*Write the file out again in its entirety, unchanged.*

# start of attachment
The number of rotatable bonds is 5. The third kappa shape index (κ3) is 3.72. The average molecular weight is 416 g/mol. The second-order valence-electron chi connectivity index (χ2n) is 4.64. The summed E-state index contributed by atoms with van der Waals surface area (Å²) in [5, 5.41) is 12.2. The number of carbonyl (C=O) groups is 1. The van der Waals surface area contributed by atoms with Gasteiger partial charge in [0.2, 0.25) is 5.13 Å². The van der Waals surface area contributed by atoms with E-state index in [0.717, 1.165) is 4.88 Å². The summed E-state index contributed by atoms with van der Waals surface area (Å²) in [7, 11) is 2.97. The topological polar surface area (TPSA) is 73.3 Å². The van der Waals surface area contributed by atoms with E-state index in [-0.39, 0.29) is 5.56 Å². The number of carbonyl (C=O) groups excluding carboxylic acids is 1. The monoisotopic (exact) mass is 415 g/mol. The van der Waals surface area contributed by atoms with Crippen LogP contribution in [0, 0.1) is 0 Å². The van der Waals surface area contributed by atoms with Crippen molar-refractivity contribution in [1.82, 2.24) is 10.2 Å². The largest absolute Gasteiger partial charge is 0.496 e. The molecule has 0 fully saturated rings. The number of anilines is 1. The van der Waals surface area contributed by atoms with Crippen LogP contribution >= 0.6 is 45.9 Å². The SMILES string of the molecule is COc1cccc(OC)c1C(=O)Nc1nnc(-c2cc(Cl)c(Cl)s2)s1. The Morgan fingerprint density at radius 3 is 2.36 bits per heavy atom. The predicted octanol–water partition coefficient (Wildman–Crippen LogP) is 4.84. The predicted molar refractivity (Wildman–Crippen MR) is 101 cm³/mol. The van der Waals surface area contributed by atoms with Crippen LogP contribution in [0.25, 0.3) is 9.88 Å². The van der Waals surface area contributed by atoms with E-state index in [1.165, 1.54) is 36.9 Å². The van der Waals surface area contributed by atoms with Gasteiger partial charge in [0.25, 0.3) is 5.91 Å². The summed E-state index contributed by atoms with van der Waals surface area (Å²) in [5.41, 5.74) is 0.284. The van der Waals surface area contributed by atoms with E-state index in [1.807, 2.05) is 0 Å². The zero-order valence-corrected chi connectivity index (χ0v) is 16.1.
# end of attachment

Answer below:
The number of rotatable bonds is 5. The third kappa shape index (κ3) is 3.72. The average molecular weight is 416 g/mol. The second-order valence-electron chi connectivity index (χ2n) is 4.64. The summed E-state index contributed by atoms with van der Waals surface area (Å²) in [5, 5.41) is 12.2. The number of carbonyl (C=O) groups is 1. The van der Waals surface area contributed by atoms with Gasteiger partial charge in [0.2, 0.25) is 5.13 Å². The van der Waals surface area contributed by atoms with E-state index in [0.717, 1.165) is 4.88 Å². The summed E-state index contributed by atoms with van der Waals surface area (Å²) in [7, 11) is 2.97. The topological polar surface area (TPSA) is 73.3 Å². The van der Waals surface area contributed by atoms with E-state index in [-0.39, 0.29) is 5.56 Å². The number of carbonyl (C=O) groups excluding carboxylic acids is 1. The monoisotopic (exact) mass is 415 g/mol. The van der Waals surface area contributed by atoms with Crippen LogP contribution in [0, 0.1) is 0 Å². The van der Waals surface area contributed by atoms with Crippen molar-refractivity contribution in [1.82, 2.24) is 10.2 Å². The largest absolute Gasteiger partial charge is 0.496 e. The molecule has 0 fully saturated rings. The number of anilines is 1. The van der Waals surface area contributed by atoms with Crippen LogP contribution >= 0.6 is 45.9 Å². The SMILES string of the molecule is COc1cccc(OC)c1C(=O)Nc1nnc(-c2cc(Cl)c(Cl)s2)s1. The Morgan fingerprint density at radius 3 is 2.36 bits per heavy atom. The predicted octanol–water partition coefficient (Wildman–Crippen LogP) is 4.84. The predicted molar refractivity (Wildman–Crippen MR) is 101 cm³/mol. The van der Waals surface area contributed by atoms with Crippen LogP contribution in [0.25, 0.3) is 9.88 Å². The van der Waals surface area contributed by atoms with E-state index in [1.165, 1.54) is 36.9 Å². The van der Waals surface area contributed by atoms with Gasteiger partial charge in [0.25, 0.3) is 5.91 Å². The summed E-state index contributed by atoms with van der Waals surface area (Å²) in [5.41, 5.74) is 0.284. The van der Waals surface area contributed by atoms with E-state index in [1.807, 2.05) is 0 Å². The zero-order valence-corrected chi connectivity index (χ0v) is 16.1.